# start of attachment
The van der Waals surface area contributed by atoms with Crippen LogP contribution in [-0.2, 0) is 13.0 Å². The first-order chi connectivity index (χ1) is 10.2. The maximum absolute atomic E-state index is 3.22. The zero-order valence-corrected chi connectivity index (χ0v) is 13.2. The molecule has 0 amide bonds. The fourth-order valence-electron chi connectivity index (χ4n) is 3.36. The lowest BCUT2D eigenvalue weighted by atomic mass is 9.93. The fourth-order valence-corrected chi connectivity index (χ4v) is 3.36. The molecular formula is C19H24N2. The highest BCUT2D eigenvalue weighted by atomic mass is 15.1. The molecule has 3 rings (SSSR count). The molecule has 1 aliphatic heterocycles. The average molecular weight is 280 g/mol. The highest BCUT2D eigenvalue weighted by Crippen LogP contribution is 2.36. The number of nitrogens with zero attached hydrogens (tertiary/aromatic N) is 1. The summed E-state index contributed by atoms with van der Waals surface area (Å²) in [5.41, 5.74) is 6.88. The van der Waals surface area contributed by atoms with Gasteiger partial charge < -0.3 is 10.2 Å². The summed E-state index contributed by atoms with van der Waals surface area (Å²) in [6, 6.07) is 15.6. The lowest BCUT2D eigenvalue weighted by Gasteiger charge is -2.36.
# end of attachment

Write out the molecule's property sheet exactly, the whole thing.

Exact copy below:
The van der Waals surface area contributed by atoms with Crippen LogP contribution in [-0.2, 0) is 13.0 Å². The first-order chi connectivity index (χ1) is 10.2. The maximum absolute atomic E-state index is 3.22. The zero-order valence-corrected chi connectivity index (χ0v) is 13.2. The molecule has 0 amide bonds. The fourth-order valence-electron chi connectivity index (χ4n) is 3.36. The lowest BCUT2D eigenvalue weighted by atomic mass is 9.93. The fourth-order valence-corrected chi connectivity index (χ4v) is 3.36. The molecular formula is C19H24N2. The highest BCUT2D eigenvalue weighted by atomic mass is 15.1. The molecule has 3 rings (SSSR count). The molecule has 1 aliphatic heterocycles. The average molecular weight is 280 g/mol. The highest BCUT2D eigenvalue weighted by Crippen LogP contribution is 2.36. The number of nitrogens with zero attached hydrogens (tertiary/aromatic N) is 1. The summed E-state index contributed by atoms with van der Waals surface area (Å²) in [5.41, 5.74) is 6.88. The van der Waals surface area contributed by atoms with Gasteiger partial charge < -0.3 is 10.2 Å². The summed E-state index contributed by atoms with van der Waals surface area (Å²) in [6, 6.07) is 15.6. The lowest BCUT2D eigenvalue weighted by Gasteiger charge is -2.36.